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Murder by Decree (1979)

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Sherlock Holmes investigates the murders commited by Jack the Ripper and discovers a conspiracy to protect the killer.

Director:

Bob Clark

Writers:

Arthur Conan Doyle (characters), John Hopkins (screenplay) | 3 more credits »
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5 wins & 5 nominations. See more awards »

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Cast

Cast overview, first billed only:
Christopher Plummer ... Sherlock Holmes
James Mason ... Dr. John H. Watson
David Hemmings ... Inspector Foxborough
Susan Clark ... Mary Kelly
Anthony Quayle ... Sir Charles Warren
John Gielgud ... Prime Minister Lord Salisbury
Frank Finlay ... Inspector Lestrade
Donald Sutherland ... Robert Lees
Geneviève Bujold ... Annie Crook
Chris Wiggins Chris Wiggins ... Doctor Hardy
Tedde Moore Tedde Moore ... Mrs. Lees (as Teddi Moore)
Peter Jonfield Peter Jonfield ... William Slade
Roy Lansford Roy Lansford ... Sir Thomas Spivey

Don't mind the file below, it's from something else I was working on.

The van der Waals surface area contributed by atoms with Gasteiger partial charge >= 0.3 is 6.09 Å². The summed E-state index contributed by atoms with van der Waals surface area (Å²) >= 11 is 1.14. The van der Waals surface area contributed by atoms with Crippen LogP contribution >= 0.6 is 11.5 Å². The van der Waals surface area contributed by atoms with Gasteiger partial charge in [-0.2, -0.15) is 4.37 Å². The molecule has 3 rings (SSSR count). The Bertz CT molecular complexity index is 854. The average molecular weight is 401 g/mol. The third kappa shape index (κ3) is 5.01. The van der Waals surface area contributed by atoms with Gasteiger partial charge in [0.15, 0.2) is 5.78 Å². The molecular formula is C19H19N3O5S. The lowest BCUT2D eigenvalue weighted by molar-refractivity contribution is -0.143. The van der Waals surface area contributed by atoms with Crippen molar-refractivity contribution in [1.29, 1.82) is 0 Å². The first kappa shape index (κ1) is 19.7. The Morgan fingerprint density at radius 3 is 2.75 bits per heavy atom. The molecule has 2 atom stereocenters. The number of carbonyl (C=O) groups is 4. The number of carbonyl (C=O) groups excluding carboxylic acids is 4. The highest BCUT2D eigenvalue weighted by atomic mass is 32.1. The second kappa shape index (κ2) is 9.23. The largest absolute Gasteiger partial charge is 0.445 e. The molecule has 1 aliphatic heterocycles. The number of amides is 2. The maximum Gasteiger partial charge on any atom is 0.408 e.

Catherine Kessler Catherine Kessler ... Carrie
Ron Pember Ron Pember ... Makins
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Storyline

Sherlock Holmes investigates London's most infamous case, Jack the Ripper. As he investigates, he finds that the Ripper has friends in high places. Written by John Vogel <jlvogel@comcast.net>

Plot Summary | Add Synopsis

Taglines:

Sherlock Holmes unveils the secrecy of Jack the Ripper - clue by clue - murder by murder. See more »

Genres:

Mystery | Thriller

Certificate:

PG | See all certifications »

Parents Guide:

View content advisory »
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Details

Country:

UK | Canada

Language:

English

Release Date:

9 February 1979 (USA) See more »

Also Known As:

Sherlock Holmes and Saucy Jack See more »

Filming Locations:

Greenwich, London, England, UK See more »

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Box Office

Budget:

CAD 5,000,000 (estimated)
See more on IMDbPro »

Company Credits

Show more on IMDbPro »

Technical Specs

Runtime:

Sound Mix:

Mono

Color:

Color (Metrocolor)

Aspect Ratio:

1.85 : 1
See full technical specs »
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Did You Know?

Trivia